Mark Calendars for Cholesterol Screening
September 10, 2014
According to the Centers for Disease Control and Prevention, more than 71 million Americans have high cholesterol– but may not know it. High blood cholesterol usually does not have symptoms, making it difficult for most people to detect on their own. Too much cholesterol in the blood is one of the main risk factors for heart disease and stroke.
September is National Cholesterol Education Month and a good time to resolve to get your cholesterol screened. Midwestern University’s Multispecialty Clinics offer cholesterol screening for adults as part of an annual physical exam or during an office visit.
“We recommend healthy adults get their cholesterol levels tested every five years,” said Kimberly A. Huntington-Alfano, D.O., one of the physicians in the Family Medicine Department at the Multispecialty Clinic in Downers Grove. “The lipid profile test helps determine the levels of both high-density lipoprotein (HDL) or ‘good’ cholesterol and low-density lipoprotein (LDL), or ‘bad’ cholesterol in the body.”
Dr. Huntington-Alfano said physicians can work with patients to create an “action plan” to lower their cholesterol which often includes the following lifestyle changes:
- Eating heart-healthy foods – choose a diet rich in fruits, vegetables, and whole grains
- Maintaining a healthy weight – if you are overweight, losing 5 to 10 percent of your body mass can help significantly reduce cholesterol levels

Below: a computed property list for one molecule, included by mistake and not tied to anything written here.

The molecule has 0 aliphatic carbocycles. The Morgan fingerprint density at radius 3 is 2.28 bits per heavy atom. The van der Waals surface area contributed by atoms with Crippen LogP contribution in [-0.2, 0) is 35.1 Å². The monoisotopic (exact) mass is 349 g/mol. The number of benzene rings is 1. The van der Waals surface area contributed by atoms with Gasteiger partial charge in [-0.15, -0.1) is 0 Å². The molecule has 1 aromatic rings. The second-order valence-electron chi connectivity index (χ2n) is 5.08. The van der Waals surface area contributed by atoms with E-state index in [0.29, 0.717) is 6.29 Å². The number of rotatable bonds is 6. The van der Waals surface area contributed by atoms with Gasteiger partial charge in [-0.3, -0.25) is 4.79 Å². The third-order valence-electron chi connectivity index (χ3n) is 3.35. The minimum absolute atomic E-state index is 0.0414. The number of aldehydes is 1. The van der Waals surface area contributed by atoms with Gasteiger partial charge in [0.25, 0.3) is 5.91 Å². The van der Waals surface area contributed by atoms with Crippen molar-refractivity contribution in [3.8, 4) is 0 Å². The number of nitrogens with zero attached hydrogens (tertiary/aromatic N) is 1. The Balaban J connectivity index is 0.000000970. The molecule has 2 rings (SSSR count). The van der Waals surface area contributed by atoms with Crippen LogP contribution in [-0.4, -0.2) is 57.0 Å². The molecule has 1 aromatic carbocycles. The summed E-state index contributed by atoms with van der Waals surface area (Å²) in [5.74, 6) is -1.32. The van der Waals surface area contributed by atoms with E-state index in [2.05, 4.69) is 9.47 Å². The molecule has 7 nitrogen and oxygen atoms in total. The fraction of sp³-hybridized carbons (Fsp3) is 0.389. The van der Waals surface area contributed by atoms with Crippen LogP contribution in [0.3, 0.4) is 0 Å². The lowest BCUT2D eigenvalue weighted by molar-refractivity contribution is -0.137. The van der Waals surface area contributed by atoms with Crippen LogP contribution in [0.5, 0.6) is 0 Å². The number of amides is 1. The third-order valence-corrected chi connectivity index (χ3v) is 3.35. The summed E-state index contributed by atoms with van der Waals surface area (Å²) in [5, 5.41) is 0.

- Exercising regularly – add some physical activity to your everyday life
- Not smoking – can help improve your HDL cholesterol level and overall health
In addition to these lifestyle changes, some patients may also require medication to help lower their cholesterol. Patients should always consult their doctor before embarking on any new healthcare routines.
For more information on how to keep your cholesterol in check and stay healthy, contact the Family Medicine Department at the Multispecialty Clinic in Illinois at 630-743-4500 or in Arizona at 623-537-6000.
The information contained in this article is provided for informational purposes only and is not for use in diagnosing any condition. The information is not intended to be a substitute for professional medical advice, diagnosis, care, or treatment and does not establish a provider/patient relationship. Always consult your own physician or other qualified healthcare providers with any questions regarding any possible medical condition.